Homewood needs police blitz more than South Side
A lot of effort and attention has been focused on the Pittsburgh police enforcement blitz in the South Side, which seems to be targeting wayward parked cars, the tipsy and a few criminals. In that order.
Less publicized was the city police blitz on Homewood. It's not exactly a destination spot. It is, however, one of the most violent neighborhoods in the city, according to police department statistics.
Just look at the front-page news story about one person shot to death and four others wounded Wednesday afternoon in Homewood — in broad daylight.
The Homewood North, South and West neighborhoods had 203 violent crimes in 2011, the latest year figures were available from city police. By comparison, the South Side had 125 violent crimes that year.
So, yes, Homewood could use a blitz. Or as Pittsburgh police call it, a “saturation detail.”
Yet the Homewood detail lasted barely more than a month — Feb. 7 to March 10 — from 7 p.m. to 3 a.m. Thursdays through Saturdays.
Maurita Bryant, an assistant chief with the department, said in an interview before Wednesday's shootings that the detail was successful. She said the effort focused on much of Washington Boulevard, as well as Brushton, Hamilton, Frankstown and Homewood avenues.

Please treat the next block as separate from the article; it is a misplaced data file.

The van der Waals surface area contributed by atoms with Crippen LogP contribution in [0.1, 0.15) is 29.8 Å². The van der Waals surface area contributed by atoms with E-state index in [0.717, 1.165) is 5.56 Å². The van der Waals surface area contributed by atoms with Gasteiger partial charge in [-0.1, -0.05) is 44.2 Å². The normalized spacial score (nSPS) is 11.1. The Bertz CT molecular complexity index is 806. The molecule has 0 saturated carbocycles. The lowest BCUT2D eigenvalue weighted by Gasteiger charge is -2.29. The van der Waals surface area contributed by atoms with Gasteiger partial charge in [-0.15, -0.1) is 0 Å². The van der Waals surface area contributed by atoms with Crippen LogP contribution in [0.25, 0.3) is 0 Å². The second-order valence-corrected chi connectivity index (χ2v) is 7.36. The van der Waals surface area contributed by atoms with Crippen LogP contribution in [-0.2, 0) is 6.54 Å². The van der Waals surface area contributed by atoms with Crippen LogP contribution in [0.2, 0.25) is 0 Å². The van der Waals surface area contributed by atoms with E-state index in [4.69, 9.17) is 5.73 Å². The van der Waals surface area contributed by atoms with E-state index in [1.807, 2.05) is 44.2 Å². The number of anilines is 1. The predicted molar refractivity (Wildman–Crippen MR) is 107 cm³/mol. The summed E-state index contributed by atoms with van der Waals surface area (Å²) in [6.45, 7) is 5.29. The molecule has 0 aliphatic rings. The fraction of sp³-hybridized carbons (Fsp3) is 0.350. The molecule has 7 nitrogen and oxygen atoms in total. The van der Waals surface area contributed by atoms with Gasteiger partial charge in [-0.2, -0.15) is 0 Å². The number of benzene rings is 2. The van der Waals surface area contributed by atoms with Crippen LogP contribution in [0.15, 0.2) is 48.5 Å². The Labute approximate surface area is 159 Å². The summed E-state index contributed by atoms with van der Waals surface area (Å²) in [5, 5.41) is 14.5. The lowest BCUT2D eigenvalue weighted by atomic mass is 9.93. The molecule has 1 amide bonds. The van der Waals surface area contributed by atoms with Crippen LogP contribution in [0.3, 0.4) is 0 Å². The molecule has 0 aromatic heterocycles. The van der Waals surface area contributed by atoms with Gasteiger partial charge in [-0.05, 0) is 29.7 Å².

A total of 40 arrests were made, including six people charged with firearm violations. Almost half of those arrested were charged with drug possession.
“The detail was designed to be more of a deterrent to prevent additional violent activity anticipated in the area,” she said.
Makes sense, but the Homewood detail is over already, while the one in the South Side continues. Why?
Bryant said January's police shooting of a motorist and his mother on Carson Street brought many complaints from residents there. Homewood's detail began because of a city commander's concern of retaliation stemming from a shooting in early February.
“There was no outcry from the community,” she said.
But why leave an area in obvious need of increased police presence and stay in another neighborhood where the problems can largely be traced to the river of alcohol sold in the business district that runs through it?
Rhonda Sears, 46, a Homewood resident who last year helped organize a major cleanup effort there, said she didn't know about the saturation detail when it was in effect but was happy to hear an effort was made. Sears has an 11-year-old son and a 17-year-old daughter. Her brother, Richard, was 20 when he was shot to death on Frankstown Avenue in a case of mistaken identity on May 25, 1986.
Sears grew up in Homewood, but she has considered leaving because she is worried about her young son “getting caught up” in the violence.
“It might be time for me to go so I can save my son,” she said.
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